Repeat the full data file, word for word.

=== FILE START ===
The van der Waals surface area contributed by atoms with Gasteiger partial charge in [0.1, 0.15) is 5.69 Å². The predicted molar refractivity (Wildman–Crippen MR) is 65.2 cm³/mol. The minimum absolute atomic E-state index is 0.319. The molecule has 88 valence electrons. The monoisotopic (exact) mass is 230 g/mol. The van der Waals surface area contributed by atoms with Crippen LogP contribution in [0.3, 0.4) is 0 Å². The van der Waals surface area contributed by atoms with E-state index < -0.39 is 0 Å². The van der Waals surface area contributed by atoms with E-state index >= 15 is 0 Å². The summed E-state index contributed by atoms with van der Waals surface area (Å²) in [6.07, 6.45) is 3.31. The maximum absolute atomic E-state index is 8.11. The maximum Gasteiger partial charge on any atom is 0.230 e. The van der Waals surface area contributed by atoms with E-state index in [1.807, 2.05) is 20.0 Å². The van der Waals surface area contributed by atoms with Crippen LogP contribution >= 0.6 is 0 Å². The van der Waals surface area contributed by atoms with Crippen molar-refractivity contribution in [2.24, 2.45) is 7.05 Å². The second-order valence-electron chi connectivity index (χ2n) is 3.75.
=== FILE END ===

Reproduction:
The van der Waals surface area contributed by atoms with Gasteiger partial charge in [0.1, 0.15) is 5.69 Å². The predicted molar refractivity (Wildman–Crippen MR) is 65.2 cm³/mol. The minimum absolute atomic E-state index is 0.319. The molecule has 88 valence electrons. The monoisotopic (exact) mass is 230 g/mol. The van der Waals surface area contributed by atoms with Crippen LogP contribution in [0.3, 0.4) is 0 Å². The van der Waals surface area contributed by atoms with E-state index < -0.39 is 0 Å². The van der Waals surface area contributed by atoms with E-state index >= 15 is 0 Å². The summed E-state index contributed by atoms with van der Waals surface area (Å²) in [6.07, 6.45) is 3.31. The maximum absolute atomic E-state index is 8.11. The maximum Gasteiger partial charge on any atom is 0.230 e. The van der Waals surface area contributed by atoms with E-state index in [1.807, 2.05) is 20.0 Å². The van der Waals surface area contributed by atoms with Crippen LogP contribution >= 0.6 is 0 Å². The van der Waals surface area contributed by atoms with Crippen molar-refractivity contribution in [2.24, 2.45) is 7.05 Å². The second-order valence-electron chi connectivity index (χ2n) is 3.75.